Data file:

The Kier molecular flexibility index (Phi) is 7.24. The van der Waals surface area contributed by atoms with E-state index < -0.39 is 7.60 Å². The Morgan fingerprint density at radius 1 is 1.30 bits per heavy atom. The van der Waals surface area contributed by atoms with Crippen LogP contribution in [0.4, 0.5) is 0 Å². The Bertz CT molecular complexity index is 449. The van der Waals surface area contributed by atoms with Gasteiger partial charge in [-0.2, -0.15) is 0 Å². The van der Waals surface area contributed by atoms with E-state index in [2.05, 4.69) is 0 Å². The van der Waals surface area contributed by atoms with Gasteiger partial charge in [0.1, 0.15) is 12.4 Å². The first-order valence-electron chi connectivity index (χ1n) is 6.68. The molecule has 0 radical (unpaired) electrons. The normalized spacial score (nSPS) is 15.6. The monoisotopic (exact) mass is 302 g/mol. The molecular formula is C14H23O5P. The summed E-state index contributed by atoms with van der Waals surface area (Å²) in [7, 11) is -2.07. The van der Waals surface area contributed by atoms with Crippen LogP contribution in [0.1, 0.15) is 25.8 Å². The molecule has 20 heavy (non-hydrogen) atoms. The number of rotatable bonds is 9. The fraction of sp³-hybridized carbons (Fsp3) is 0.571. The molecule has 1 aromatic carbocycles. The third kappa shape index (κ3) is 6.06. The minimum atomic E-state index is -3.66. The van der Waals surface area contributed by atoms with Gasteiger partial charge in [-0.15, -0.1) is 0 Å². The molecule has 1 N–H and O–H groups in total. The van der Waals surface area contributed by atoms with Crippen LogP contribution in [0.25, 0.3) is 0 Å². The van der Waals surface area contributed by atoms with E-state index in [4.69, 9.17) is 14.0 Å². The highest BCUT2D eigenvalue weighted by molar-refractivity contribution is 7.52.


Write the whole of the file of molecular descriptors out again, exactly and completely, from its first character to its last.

The Kier molecular flexibility index (Phi) is 7.24. The van der Waals surface area contributed by atoms with E-state index < -0.39 is 7.60 Å². The Morgan fingerprint density at radius 1 is 1.30 bits per heavy atom. The van der Waals surface area contributed by atoms with Crippen LogP contribution in [0.4, 0.5) is 0 Å². The Bertz CT molecular complexity index is 449. The van der Waals surface area contributed by atoms with Gasteiger partial charge in [-0.2, -0.15) is 0 Å². The van der Waals surface area contributed by atoms with E-state index in [2.05, 4.69) is 0 Å². The van der Waals surface area contributed by atoms with Gasteiger partial charge in [0.1, 0.15) is 12.4 Å². The first-order valence-electron chi connectivity index (χ1n) is 6.68. The molecule has 0 radical (unpaired) electrons. The normalized spacial score (nSPS) is 15.6. The monoisotopic (exact) mass is 302 g/mol. The molecular formula is C14H23O5P. The summed E-state index contributed by atoms with van der Waals surface area (Å²) in [7, 11) is -2.07. The van der Waals surface area contributed by atoms with Crippen LogP contribution in [0.1, 0.15) is 25.8 Å². The molecule has 20 heavy (non-hydrogen) atoms. The number of rotatable bonds is 9. The fraction of sp³-hybridized carbons (Fsp3) is 0.571. The molecule has 1 aromatic carbocycles. The third kappa shape index (κ3) is 6.06. The minimum atomic E-state index is -3.66. The van der Waals surface area contributed by atoms with Gasteiger partial charge in [-0.15, -0.1) is 0 Å². The molecule has 1 N–H and O–H groups in total. The van der Waals surface area contributed by atoms with Crippen LogP contribution in [0.25, 0.3) is 0 Å². The van der Waals surface area contributed by atoms with E-state index in [4.69, 9.17) is 14.0 Å². The highest BCUT2D eigenvalue weighted by molar-refractivity contribution is 7.52.